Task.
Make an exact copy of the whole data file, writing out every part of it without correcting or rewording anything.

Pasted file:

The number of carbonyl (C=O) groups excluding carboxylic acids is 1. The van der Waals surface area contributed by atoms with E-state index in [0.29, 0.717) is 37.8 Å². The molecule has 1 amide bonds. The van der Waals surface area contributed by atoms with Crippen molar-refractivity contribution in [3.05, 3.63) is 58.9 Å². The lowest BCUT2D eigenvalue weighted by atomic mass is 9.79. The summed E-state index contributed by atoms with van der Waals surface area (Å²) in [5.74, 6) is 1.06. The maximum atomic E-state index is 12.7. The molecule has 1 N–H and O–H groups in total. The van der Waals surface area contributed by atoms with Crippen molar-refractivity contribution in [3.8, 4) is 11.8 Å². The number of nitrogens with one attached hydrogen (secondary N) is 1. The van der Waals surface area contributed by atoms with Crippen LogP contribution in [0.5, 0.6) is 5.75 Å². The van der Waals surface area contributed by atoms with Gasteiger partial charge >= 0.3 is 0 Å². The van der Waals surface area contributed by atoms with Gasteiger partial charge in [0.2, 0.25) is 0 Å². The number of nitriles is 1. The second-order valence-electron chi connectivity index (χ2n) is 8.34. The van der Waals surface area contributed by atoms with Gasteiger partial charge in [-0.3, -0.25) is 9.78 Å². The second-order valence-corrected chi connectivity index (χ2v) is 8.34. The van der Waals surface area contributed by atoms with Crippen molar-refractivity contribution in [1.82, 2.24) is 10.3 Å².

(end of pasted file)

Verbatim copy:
The number of carbonyl (C=O) groups excluding carboxylic acids is 1. The van der Waals surface area contributed by atoms with E-state index in [0.29, 0.717) is 37.8 Å². The molecule has 1 amide bonds. The van der Waals surface area contributed by atoms with Crippen molar-refractivity contribution in [3.05, 3.63) is 58.9 Å². The lowest BCUT2D eigenvalue weighted by atomic mass is 9.79. The summed E-state index contributed by atoms with van der Waals surface area (Å²) in [5.74, 6) is 1.06. The maximum atomic E-state index is 12.7. The molecule has 1 N–H and O–H groups in total. The van der Waals surface area contributed by atoms with Crippen molar-refractivity contribution in [3.8, 4) is 11.8 Å². The number of nitrogens with one attached hydrogen (secondary N) is 1. The van der Waals surface area contributed by atoms with Crippen LogP contribution in [0.5, 0.6) is 5.75 Å². The van der Waals surface area contributed by atoms with Gasteiger partial charge >= 0.3 is 0 Å². The van der Waals surface area contributed by atoms with Gasteiger partial charge in [0.2, 0.25) is 0 Å². The number of nitriles is 1. The second-order valence-electron chi connectivity index (χ2n) is 8.34. The van der Waals surface area contributed by atoms with Gasteiger partial charge in [-0.3, -0.25) is 9.78 Å². The second-order valence-corrected chi connectivity index (χ2v) is 8.34. The van der Waals surface area contributed by atoms with Crippen molar-refractivity contribution in [1.82, 2.24) is 10.3 Å².